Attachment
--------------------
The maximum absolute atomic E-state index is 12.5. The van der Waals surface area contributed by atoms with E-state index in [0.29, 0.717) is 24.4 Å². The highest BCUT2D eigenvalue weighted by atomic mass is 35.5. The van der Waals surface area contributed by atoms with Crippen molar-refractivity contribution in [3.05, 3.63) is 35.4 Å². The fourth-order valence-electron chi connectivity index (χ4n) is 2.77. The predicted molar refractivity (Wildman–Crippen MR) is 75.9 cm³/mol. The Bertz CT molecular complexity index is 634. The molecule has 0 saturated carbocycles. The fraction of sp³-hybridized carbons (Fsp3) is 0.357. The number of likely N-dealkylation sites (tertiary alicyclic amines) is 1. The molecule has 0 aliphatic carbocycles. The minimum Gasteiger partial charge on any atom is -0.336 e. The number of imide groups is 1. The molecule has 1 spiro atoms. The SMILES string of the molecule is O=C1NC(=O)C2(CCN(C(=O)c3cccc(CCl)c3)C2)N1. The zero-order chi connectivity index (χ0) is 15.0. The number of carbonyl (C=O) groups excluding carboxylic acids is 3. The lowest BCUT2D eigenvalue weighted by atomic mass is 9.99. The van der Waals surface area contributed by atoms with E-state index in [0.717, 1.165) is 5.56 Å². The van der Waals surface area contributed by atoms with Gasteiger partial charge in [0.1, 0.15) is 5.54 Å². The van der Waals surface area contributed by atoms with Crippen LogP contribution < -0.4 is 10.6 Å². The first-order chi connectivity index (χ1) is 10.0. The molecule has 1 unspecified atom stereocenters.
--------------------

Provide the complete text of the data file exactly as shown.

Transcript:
The maximum absolute atomic E-state index is 12.5. The van der Waals surface area contributed by atoms with E-state index in [0.29, 0.717) is 24.4 Å². The highest BCUT2D eigenvalue weighted by atomic mass is 35.5. The van der Waals surface area contributed by atoms with Crippen molar-refractivity contribution in [3.05, 3.63) is 35.4 Å². The fourth-order valence-electron chi connectivity index (χ4n) is 2.77. The predicted molar refractivity (Wildman–Crippen MR) is 75.9 cm³/mol. The Bertz CT molecular complexity index is 634. The molecule has 0 saturated carbocycles. The fraction of sp³-hybridized carbons (Fsp3) is 0.357. The number of likely N-dealkylation sites (tertiary alicyclic amines) is 1. The molecule has 0 aliphatic carbocycles. The minimum Gasteiger partial charge on any atom is -0.336 e. The number of imide groups is 1. The molecule has 1 spiro atoms. The SMILES string of the molecule is O=C1NC(=O)C2(CCN(C(=O)c3cccc(CCl)c3)C2)N1. The zero-order chi connectivity index (χ0) is 15.0. The number of carbonyl (C=O) groups excluding carboxylic acids is 3. The lowest BCUT2D eigenvalue weighted by atomic mass is 9.99. The van der Waals surface area contributed by atoms with E-state index in [0.717, 1.165) is 5.56 Å². The van der Waals surface area contributed by atoms with Gasteiger partial charge in [0.1, 0.15) is 5.54 Å². The van der Waals surface area contributed by atoms with Crippen LogP contribution < -0.4 is 10.6 Å². The first-order chi connectivity index (χ1) is 10.0. The molecule has 1 unspecified atom stereocenters.